It must be noted that the EU has to act as the front line of the West in facing this consequence of global warming, not the USA, nor China, which President Trump blames for claiming it exists. In both of the cases mentioned, though it is Third World countries which have had to face the direct impact of extreme weather events or climate change, it is the EU which has either had to give the actual tariff concessions or handle the actual refugees. The EU will plead for a distribution of the refugees, but the USA is demonstrating an obduracy, where it will not accept refugees.

The question is then posed as to what happens when the EU itself is hit by extreme weather events. This impoverishment is apart from that coming from having to deal with Third World extreme weather events. True, the EU is wealthy, but the impact of global warming will arrive probably sooner than anyone thinks. To take only one example, coastal areas will be flooded as melting polar ice caps make sea levels rise. While many coastal inhabitants will flee inland, island nations will be totally submerged, with no ‘inland’ for their citizens to flee to. The Maldives is a leading example; it could be entirely flooded by the end of the century. Where will its people go? Not Trump’s problem, for he will almost certainly be dead by then. Indeed, so will virtually all of the G20 leaders at the Hamburg Summit.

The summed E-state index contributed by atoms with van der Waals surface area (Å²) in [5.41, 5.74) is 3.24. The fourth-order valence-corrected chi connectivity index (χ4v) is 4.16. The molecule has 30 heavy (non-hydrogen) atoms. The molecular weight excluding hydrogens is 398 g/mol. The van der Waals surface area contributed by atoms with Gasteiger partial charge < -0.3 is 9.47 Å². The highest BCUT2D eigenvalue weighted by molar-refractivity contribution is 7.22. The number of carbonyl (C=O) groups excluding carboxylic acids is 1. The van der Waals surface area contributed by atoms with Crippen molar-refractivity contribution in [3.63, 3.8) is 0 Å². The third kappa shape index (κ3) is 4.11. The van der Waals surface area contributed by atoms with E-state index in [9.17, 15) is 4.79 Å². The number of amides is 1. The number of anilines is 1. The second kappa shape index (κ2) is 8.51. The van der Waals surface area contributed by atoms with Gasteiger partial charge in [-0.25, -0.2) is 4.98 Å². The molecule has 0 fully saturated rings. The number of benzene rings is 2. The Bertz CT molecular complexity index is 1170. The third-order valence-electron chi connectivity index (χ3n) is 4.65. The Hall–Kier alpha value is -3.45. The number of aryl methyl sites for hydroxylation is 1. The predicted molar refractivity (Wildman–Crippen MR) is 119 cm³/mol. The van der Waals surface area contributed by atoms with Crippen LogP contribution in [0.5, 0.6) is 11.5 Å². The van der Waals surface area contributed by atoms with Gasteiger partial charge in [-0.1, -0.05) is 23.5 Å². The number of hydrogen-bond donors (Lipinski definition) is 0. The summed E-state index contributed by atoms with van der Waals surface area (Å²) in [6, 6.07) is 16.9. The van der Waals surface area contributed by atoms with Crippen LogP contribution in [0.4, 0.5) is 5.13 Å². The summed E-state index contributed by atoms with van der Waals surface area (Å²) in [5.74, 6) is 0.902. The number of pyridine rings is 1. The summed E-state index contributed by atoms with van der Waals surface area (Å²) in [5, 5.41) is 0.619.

Part of the reason why the USA pulled out of the Paris Accord is this: There are no immediate consequences. No one seems sure when the limit to producing greenhouse gases will be reached. Some scientists argue it already has been. That implies that no effort will suffice, which has led some scientists, including iconic astronomer Stephen Hawking, to say that a new planet must be found, and fast, if mankind is to survive. President Trump has been too canny to announce that the USA will make or spearhead such an effort, analogous to the 1961 announcement to Congress by President John F. Kennedy that the USA would put a man on the moon.

An interesting aspect is the bilateral manoeuvring preceding, and at, the Summit. Though only a sideline meeting, President Trump’s with Russian President Vladimir Putin is already acting as a focus of attention, not least because of the controversy over Russian contacts at home. Less painful at home, but causing great angst among Pakistani policymakers, was the pre-Summit meeting with Indian Prime Minister Narendra Modi, where the two got on like a house on fire.

His other crucial meetings are with German Chancellor Angela Merkel and Chinese President Xi Jinpeng. The former is being touted as a replacement for the leadership of the West; the latter as that for doing something about climate change. Not to forget that China must rein in North Korea before Trump, Xi, Putin and North Korean leader Kim Jong-Un blow up the world between them. Perhaps President Trump should realise that walking into so much disapproval might well mean that one is wrong. He should realise that by challenging the scientists, he is challenging a core Western value, not just a worldview. Incidentally, that has created a problem for the Pakistani establishment. How does it please the USA? By ascribing global warming to a conspiracy by its best friend?

n             The writer is a veteran journalist and founding member as well as executive

editor of The Nation.

The EU and China have supported the Accord not

just because they have been left with more space to grow, but because they agree with the science underlying the Paris Accord.